Interviewing and Recruiting Veterinary Staff
Maggie Shilcock

To buy

Interviewing and Recruiting Vet Staff

Whether you want to read it from cover to cover or dip into it as your questions arise, this book is guaranteed to become an invaluable resource in every veterinary clinic.
The chapters are concise and informative without being difficult to digest. The information is practical and well explained and… you can easily find what you need with a quick flick through the pages.
Susan Barry Irish Veterinary Journal

Maggie Shilcock’s guide to good recruitment is a key to successful staff selection for veterinary businesses of every type and size.
Her approach is practical, starting with a job description and thinking hard about the right person for the job. A detailed look at the interview process is the centrepiece of the book, which should be of as much interest to interviewers as to their candidates. But equally important are the handling of the decision, of acceptance and rejection and the new employee’s first day at work.
Maggie shows the importance of probationary appraisals and support for the new employee and discusses what can go wrong in those first few months, and how to avoid it. If the best laid plans do go wrong, she shows the personnel procedures to adopt.
As in The Veterinary Support Team, Maggie uses real life experiences of veterinary staff. Interviews with staff who have recently been recruited by interview as well as with interviewers are included at the end of each chapter.

The author

Maggie Shilcock is a past-president of the Veterinary Practice Management Association and has edited its journal Veterinary Practice Management Today. A zoology graduate with postgraduate qualifications in information science and management, she has worked in veterinary practices for the last twelve years, and provides courses on staff and management training.
She has written the Pocket Practice Guide for The Veterinary Support Team (Threshold Press 2001) and published Veterinary Practice Management – A practical guide with Georgina Stutchfield.


  • Veterinary practice managers and senior support staff
  • Practice principals and senior partners, HR managers in veterinary enterprises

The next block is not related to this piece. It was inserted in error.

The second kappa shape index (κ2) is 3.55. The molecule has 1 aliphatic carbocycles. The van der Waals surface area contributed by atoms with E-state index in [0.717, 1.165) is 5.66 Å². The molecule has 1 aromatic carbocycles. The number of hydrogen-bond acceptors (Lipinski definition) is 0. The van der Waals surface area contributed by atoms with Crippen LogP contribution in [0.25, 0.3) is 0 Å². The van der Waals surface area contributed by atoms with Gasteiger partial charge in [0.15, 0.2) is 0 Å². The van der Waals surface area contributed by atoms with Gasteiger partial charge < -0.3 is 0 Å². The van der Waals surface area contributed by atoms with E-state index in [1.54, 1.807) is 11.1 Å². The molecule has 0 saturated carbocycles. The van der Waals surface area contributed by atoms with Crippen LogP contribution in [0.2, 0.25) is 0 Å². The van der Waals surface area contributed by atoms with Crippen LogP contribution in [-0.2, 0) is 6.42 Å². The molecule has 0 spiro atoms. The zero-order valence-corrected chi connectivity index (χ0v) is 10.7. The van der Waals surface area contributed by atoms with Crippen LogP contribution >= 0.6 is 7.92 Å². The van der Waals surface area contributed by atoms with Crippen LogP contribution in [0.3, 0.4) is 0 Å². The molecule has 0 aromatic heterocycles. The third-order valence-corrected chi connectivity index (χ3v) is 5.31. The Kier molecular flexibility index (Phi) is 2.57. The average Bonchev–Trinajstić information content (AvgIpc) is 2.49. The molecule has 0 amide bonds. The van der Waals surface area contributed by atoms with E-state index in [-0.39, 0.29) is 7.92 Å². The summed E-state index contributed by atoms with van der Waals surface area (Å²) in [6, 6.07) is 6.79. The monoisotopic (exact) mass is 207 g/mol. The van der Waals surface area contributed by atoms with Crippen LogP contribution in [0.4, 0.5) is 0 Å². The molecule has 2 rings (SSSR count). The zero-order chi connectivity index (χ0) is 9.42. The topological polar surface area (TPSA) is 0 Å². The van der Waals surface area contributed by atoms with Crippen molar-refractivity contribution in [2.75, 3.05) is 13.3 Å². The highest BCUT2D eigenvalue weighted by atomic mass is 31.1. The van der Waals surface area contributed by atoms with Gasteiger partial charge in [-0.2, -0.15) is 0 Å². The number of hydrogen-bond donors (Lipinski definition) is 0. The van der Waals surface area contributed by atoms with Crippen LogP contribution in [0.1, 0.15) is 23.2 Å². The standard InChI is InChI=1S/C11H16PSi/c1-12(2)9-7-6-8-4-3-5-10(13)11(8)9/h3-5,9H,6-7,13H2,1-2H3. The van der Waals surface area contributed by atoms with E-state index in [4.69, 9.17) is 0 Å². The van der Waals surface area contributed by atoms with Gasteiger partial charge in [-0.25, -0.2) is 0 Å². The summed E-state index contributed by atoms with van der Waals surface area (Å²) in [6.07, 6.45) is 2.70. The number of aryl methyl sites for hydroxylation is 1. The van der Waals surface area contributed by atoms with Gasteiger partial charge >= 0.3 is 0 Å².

• Aspiring vets facing their first interviews
  • Experienced vets with an interest in CPD and management issues

£14.95 (paperback) 216 x 138 mm 128 pp ISBN 978-1-903152-10-0


1 The Recruitment Process

Why is recruitment so important? - The real cost of recruitment – The stages of recruitment – Who is responsible for recruitment? – The practice recruitment policy

2 The Job Description

Why have one? – Who writes it? – What does it contain? – What the interviewees say

3 The Person for the Job

Candidate profile – What the interviewers say

4 Advertising

Designing the advertisement – Where to advertise – CVs and application forms – What the interviewees say

5 Selecting for Interview

Selection criteria – Assessing CVs and application forms – Selecting candidates – What the interviewers say

6 Preparing for the Interview

What is the objective of the interview? – Who is going to interview? – What questions will be asked? – Will there be psychometric testing of candidates? – How will the candidates be assessed? – The structure of the interview – What records will be kept? – What the interviewers say

7 Conducting the Interview

Greeting the candidate and building rapport – First impressions – The importance of body language – Asking questions – Listening – Controlling the interview – Holidays and periods of notice – References – Closing the interview – Assessing candidates – Discrimination – Why interviews fail – What the interviewers say

8 Decision Time

The final assessment – Completed assessment forms and notes – Personal opinions and feelings – Choosing the right candidate – The job offer – The unsuccessful candidates – What the interviewers say

9 Being an Interviewee

Be prepared – The interview process – The day of the interview – At the interview – What the interviewees say

10 The New Employee’s First Day

Pre-employment information and induction – Contract of employment – First day structure – First day induction – General induction training – The induction needs of particular groups of employees – Reviewing and revising induction –What the new employees say

11 Probationary Periods and Appraisals

Probationary periods – Probationary appraisals – What does the appraisal look at? – Carrying out the appraisal – What the interviewees say– What the interviewers say

12 What can go Wrong

Discipline – Misconduct – Gross misconduct – Technical abilities – Fitting into the practice – Discrimination – Parting company – Starting again


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